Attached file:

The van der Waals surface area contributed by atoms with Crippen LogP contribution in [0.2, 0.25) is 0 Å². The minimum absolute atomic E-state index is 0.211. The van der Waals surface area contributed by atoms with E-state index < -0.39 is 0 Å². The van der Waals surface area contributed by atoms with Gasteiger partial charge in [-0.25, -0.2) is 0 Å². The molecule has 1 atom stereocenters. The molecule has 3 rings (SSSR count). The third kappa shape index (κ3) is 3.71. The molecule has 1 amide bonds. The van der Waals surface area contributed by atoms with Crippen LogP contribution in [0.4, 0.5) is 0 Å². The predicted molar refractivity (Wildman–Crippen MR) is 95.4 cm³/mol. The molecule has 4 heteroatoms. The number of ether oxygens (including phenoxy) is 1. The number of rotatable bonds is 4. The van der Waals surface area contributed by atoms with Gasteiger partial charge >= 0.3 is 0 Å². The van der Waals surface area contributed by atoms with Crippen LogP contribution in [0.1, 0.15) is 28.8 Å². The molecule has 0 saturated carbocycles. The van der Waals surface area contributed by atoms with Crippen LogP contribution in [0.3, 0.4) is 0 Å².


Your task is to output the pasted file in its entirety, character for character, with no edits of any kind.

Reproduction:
The van der Waals surface area contributed by atoms with Crippen LogP contribution in [0.2, 0.25) is 0 Å². The minimum absolute atomic E-state index is 0.211. The van der Waals surface area contributed by atoms with E-state index < -0.39 is 0 Å². The van der Waals surface area contributed by atoms with Gasteiger partial charge in [-0.25, -0.2) is 0 Å². The molecule has 1 atom stereocenters. The molecule has 3 rings (SSSR count). The third kappa shape index (κ3) is 3.71. The molecule has 1 amide bonds. The van der Waals surface area contributed by atoms with Crippen LogP contribution in [0.4, 0.5) is 0 Å². The predicted molar refractivity (Wildman–Crippen MR) is 95.4 cm³/mol. The molecule has 4 heteroatoms. The number of ether oxygens (including phenoxy) is 1. The number of rotatable bonds is 4. The van der Waals surface area contributed by atoms with Gasteiger partial charge >= 0.3 is 0 Å². The van der Waals surface area contributed by atoms with Crippen LogP contribution in [0.1, 0.15) is 28.8 Å². The molecule has 0 saturated carbocycles. The van der Waals surface area contributed by atoms with Crippen LogP contribution in [0.3, 0.4) is 0 Å².